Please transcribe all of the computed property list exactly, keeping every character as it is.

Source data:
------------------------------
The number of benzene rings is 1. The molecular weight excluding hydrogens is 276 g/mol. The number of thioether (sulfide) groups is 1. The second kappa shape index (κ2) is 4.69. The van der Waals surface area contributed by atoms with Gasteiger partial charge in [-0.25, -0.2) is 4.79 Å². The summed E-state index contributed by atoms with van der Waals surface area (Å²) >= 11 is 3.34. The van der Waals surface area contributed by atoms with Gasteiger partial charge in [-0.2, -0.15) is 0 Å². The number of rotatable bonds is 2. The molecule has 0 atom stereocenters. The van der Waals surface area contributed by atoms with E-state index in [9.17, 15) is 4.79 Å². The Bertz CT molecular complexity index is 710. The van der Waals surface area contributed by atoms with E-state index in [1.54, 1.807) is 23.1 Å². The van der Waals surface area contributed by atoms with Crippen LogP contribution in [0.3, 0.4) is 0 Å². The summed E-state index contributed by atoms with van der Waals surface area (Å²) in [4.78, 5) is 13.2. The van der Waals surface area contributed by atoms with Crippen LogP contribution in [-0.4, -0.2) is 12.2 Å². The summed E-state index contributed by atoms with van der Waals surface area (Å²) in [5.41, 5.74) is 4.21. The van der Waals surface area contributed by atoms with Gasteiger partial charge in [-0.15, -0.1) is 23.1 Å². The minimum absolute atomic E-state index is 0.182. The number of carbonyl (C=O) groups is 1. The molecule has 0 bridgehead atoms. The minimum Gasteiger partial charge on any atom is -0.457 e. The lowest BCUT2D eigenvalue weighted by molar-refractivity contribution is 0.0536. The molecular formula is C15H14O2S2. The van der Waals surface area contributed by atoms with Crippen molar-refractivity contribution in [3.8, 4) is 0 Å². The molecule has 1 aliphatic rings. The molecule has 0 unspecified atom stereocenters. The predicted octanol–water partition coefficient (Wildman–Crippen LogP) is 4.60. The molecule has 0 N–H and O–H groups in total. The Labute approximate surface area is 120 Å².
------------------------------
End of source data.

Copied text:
The number of benzene rings is 1. The molecular weight excluding hydrogens is 276 g/mol. The number of thioether (sulfide) groups is 1. The second kappa shape index (κ2) is 4.69. The van der Waals surface area contributed by atoms with Gasteiger partial charge in [-0.25, -0.2) is 4.79 Å². The summed E-state index contributed by atoms with van der Waals surface area (Å²) >= 11 is 3.34. The van der Waals surface area contributed by atoms with Gasteiger partial charge in [-0.2, -0.15) is 0 Å². The number of rotatable bonds is 2. The molecule has 0 atom stereocenters. The van der Waals surface area contributed by atoms with E-state index in [9.17, 15) is 4.79 Å². The Bertz CT molecular complexity index is 710. The van der Waals surface area contributed by atoms with E-state index in [1.54, 1.807) is 23.1 Å². The van der Waals surface area contributed by atoms with Crippen LogP contribution in [0.3, 0.4) is 0 Å². The summed E-state index contributed by atoms with van der Waals surface area (Å²) in [4.78, 5) is 13.2. The van der Waals surface area contributed by atoms with Crippen LogP contribution in [-0.4, -0.2) is 12.2 Å². The summed E-state index contributed by atoms with van der Waals surface area (Å²) in [5.41, 5.74) is 4.21. The van der Waals surface area contributed by atoms with Gasteiger partial charge in [-0.15, -0.1) is 23.1 Å². The minimum absolute atomic E-state index is 0.182. The number of carbonyl (C=O) groups is 1. The molecule has 0 bridgehead atoms. The minimum Gasteiger partial charge on any atom is -0.457 e. The lowest BCUT2D eigenvalue weighted by molar-refractivity contribution is 0.0536. The molecular formula is C15H14O2S2. The van der Waals surface area contributed by atoms with Crippen molar-refractivity contribution in [3.8, 4) is 0 Å². The molecule has 1 aliphatic rings. The molecule has 0 unspecified atom stereocenters. The predicted octanol–water partition coefficient (Wildman–Crippen LogP) is 4.60. The molecule has 0 N–H and O–H groups in total. The Labute approximate surface area is 120 Å².